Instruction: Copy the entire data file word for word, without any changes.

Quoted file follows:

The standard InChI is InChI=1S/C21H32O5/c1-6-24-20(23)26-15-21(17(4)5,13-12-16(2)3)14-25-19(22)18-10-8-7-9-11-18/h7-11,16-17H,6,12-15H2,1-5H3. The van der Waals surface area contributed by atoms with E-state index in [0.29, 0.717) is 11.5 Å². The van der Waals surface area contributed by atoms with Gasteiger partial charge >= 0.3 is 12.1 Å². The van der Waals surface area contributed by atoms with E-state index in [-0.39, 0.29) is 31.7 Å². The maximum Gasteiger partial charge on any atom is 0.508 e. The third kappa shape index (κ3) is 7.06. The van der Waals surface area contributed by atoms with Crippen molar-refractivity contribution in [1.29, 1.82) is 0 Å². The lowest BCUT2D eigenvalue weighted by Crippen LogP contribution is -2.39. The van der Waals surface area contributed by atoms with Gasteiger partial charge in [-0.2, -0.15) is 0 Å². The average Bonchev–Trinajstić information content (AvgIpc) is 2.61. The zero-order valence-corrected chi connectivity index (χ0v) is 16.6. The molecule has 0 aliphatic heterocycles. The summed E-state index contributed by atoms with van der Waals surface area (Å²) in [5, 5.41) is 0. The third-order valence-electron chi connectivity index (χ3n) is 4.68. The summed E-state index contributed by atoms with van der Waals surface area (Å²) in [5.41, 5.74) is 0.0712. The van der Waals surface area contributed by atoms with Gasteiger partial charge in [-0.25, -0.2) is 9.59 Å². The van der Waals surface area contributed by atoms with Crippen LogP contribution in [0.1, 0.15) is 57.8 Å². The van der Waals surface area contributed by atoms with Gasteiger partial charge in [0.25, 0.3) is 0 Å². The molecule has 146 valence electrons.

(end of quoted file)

The standard InChI is InChI=1S/C21H32O5/c1-6-24-20(23)26-15-21(17(4)5,13-12-16(2)3)14-25-19(22)18-10-8-7-9-11-18/h7-11,16-17H,6,12-15H2,1-5H3. The van der Waals surface area contributed by atoms with E-state index in [0.29, 0.717) is 11.5 Å². The van der Waals surface area contributed by atoms with Gasteiger partial charge >= 0.3 is 12.1 Å². The van der Waals surface area contributed by atoms with E-state index in [-0.39, 0.29) is 31.7 Å². The maximum Gasteiger partial charge on any atom is 0.508 e. The third kappa shape index (κ3) is 7.06. The van der Waals surface area contributed by atoms with Crippen molar-refractivity contribution in [1.29, 1.82) is 0 Å². The lowest BCUT2D eigenvalue weighted by Crippen LogP contribution is -2.39. The van der Waals surface area contributed by atoms with Gasteiger partial charge in [-0.2, -0.15) is 0 Å². The average Bonchev–Trinajstić information content (AvgIpc) is 2.61. The zero-order valence-corrected chi connectivity index (χ0v) is 16.6. The molecule has 0 aliphatic heterocycles. The summed E-state index contributed by atoms with van der Waals surface area (Å²) in [5, 5.41) is 0. The third-order valence-electron chi connectivity index (χ3n) is 4.68. The summed E-state index contributed by atoms with van der Waals surface area (Å²) in [5.41, 5.74) is 0.0712. The van der Waals surface area contributed by atoms with Gasteiger partial charge in [-0.25, -0.2) is 9.59 Å². The van der Waals surface area contributed by atoms with Crippen LogP contribution in [0.1, 0.15) is 57.8 Å². The van der Waals surface area contributed by atoms with Gasteiger partial charge in [0.25, 0.3) is 0 Å². The molecule has 146 valence electrons.